As the Big Four accounting firms continue their long-anticipated foray into the global legal market, it’s the independent law firms in medium-sized markets—not the global heavyweights—that have the most to fear, according to a recent report from the president of the Association of International Law Firm Networks.
But AILF president Stephen McGarry isn’t a disinterested observer. He says these firms can counter the threat through getting involved in legal networks, facilitated by a database he founded that links a number of these networks.
In an analysis titled “Lawyers and Accountants—Professional Services Disruption,” McGarry argues that while concern over the Big Four’s eagerness to expand their legal services is merited, Big Law is largely insulated from the threat. He says that the Big Four would have to invest substantially to dislodge these firms from their market-leading positions in major global cities.
The Big Four are slowly moving beyond tax-related legal activities, eyeing a range of practices that could include employment, immigration, international arbitration, cybersecurity and data privacy, and even private equity. Still, they will find it easier to grow in smaller markets where they’ve been entrenched with their auditing services for decades and have a clear brand name, McGarry maintains.
“It’s a no-brainer in that there’s no resources that are required to be in those markets,” McGarry said, pointing to countries like Hungary, Chile and Venezuela.
He argues that because the Big Four’s operations in individual countries function as independent entities, the coordinating entity at the top could urge each local affiliate to bring aboard, say, five employment lawyers.
“Overnight, they have 500 labor lawyers in 100 countries,” he said. “The local firms are doing the hiring, the firing, and taking care of these lawyers. That’s totally different from Big Law.”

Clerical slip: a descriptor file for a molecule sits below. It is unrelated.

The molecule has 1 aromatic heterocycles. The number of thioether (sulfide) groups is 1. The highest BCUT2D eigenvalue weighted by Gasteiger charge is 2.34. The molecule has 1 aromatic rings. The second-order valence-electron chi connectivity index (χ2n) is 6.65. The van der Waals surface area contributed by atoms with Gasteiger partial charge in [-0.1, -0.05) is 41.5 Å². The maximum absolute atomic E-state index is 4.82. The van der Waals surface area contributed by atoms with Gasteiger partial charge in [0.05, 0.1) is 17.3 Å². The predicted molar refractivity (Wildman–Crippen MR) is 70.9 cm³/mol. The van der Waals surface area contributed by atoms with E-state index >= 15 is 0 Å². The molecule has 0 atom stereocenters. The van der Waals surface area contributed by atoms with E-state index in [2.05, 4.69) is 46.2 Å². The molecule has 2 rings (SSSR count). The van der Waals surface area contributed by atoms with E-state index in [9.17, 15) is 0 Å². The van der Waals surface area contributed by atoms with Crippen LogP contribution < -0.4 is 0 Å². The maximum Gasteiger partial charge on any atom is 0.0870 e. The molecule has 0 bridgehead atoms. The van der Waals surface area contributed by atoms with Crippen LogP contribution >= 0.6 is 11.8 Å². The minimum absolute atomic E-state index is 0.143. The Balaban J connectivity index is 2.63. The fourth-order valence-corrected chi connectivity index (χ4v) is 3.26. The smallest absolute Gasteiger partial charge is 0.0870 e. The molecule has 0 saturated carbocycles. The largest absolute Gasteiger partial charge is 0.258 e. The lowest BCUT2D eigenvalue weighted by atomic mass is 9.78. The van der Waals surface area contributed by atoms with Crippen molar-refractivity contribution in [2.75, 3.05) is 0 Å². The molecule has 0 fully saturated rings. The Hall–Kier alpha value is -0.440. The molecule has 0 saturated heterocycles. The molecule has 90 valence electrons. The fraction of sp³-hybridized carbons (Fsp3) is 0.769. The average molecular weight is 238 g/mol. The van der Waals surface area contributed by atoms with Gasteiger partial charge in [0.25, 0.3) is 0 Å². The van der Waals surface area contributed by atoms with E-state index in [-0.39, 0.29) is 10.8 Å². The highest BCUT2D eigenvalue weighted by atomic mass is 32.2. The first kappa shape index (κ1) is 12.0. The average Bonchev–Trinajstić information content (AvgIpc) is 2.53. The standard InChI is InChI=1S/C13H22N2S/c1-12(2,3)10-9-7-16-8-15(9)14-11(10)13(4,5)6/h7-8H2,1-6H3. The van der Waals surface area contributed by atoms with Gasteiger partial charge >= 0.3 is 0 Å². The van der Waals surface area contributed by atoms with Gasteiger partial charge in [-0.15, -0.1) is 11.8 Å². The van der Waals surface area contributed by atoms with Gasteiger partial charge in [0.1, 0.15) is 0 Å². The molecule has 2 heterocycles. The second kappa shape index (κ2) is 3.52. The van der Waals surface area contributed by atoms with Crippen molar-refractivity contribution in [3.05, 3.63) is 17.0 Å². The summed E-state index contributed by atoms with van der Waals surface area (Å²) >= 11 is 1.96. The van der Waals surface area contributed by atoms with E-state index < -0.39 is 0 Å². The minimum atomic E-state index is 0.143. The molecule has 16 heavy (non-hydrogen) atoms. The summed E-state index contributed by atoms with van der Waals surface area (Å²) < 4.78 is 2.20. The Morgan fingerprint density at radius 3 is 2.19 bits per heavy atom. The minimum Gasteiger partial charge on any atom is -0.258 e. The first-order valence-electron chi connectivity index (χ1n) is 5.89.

McGarry doesn’t discount the possibility of the Big Four making a move in a major market like London. But doing so, through a merger with a midsized firm, would require far more resources. To do the same in the U.S. would also require a significant (and for now, unlikely) regulatory change.
To a degree, Deloitte UK’s recent deal with U.S.-based immigration law firm Berry Appleman & Leiden helps prove his point. While growing via a merger, Deloitte added a smattering of legal resources in eight different countries: the U.K., China, South Africa, Mozambique, Dubai, Australia, Singapore and Brazil.
Local firms in some of these smaller markets face the sharpest threat, according to McGarry. They’ve likely long been members of “non-branded” international networks, like TerraLex, Meritas and McGarry’s own Lex Mundi. But now they will find themselves competing for talent and clients against the Big Four—with their globally recognizable brands—as well as vereins like Dentons and DLA Piper.
McGarry’s answer to the threat isn’t shocking, and he’s made it before: He points to his online database, LawyersAccountants.com, which links 70 legal and accounting networks with member firms in 160 countries.
He says that gives attorneys, and members of the public, access to 300 to 400,000 attorneys around the globe in seconds. Then, they can immediately put out a request for qualifications to all vetted firms in a given market.
McGarry argues that the referral database bests the network offerings of both the Big Four and the vereins. With the former, there are still four separate networks to scour. And with the latter, there’s little quality control, he asserts.
“The networks have to individually vet their members annually,” he said. “On average, networks have been in place for 25 to 30 years, so they at least know each other for years. Unlike vereins, which are just tacking on new units.”